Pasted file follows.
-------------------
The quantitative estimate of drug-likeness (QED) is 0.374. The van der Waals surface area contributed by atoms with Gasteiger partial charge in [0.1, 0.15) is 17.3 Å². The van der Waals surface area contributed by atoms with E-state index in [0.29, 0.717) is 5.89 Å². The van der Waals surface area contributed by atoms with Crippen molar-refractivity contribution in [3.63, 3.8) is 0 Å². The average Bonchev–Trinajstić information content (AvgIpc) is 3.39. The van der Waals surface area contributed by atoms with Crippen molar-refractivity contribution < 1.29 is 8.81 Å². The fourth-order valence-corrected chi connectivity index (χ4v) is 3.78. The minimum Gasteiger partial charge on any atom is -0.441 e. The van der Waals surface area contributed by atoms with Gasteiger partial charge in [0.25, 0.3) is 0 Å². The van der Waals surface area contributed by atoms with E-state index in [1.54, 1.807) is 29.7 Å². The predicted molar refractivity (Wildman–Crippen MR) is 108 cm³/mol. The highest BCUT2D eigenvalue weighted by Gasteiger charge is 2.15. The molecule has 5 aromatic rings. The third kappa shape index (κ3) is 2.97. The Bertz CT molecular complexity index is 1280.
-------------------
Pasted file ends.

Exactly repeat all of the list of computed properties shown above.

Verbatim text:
The quantitative estimate of drug-likeness (QED) is 0.374. The van der Waals surface area contributed by atoms with Gasteiger partial charge in [0.1, 0.15) is 17.3 Å². The van der Waals surface area contributed by atoms with E-state index in [0.29, 0.717) is 5.89 Å². The van der Waals surface area contributed by atoms with Crippen molar-refractivity contribution in [3.63, 3.8) is 0 Å². The average Bonchev–Trinajstić information content (AvgIpc) is 3.39. The van der Waals surface area contributed by atoms with Crippen molar-refractivity contribution < 1.29 is 8.81 Å². The fourth-order valence-corrected chi connectivity index (χ4v) is 3.78. The minimum Gasteiger partial charge on any atom is -0.441 e. The van der Waals surface area contributed by atoms with Gasteiger partial charge in [0.25, 0.3) is 0 Å². The van der Waals surface area contributed by atoms with E-state index in [1.54, 1.807) is 29.7 Å². The predicted molar refractivity (Wildman–Crippen MR) is 108 cm³/mol. The highest BCUT2D eigenvalue weighted by Gasteiger charge is 2.15. The molecule has 5 aromatic rings. The third kappa shape index (κ3) is 2.97. The Bertz CT molecular complexity index is 1280.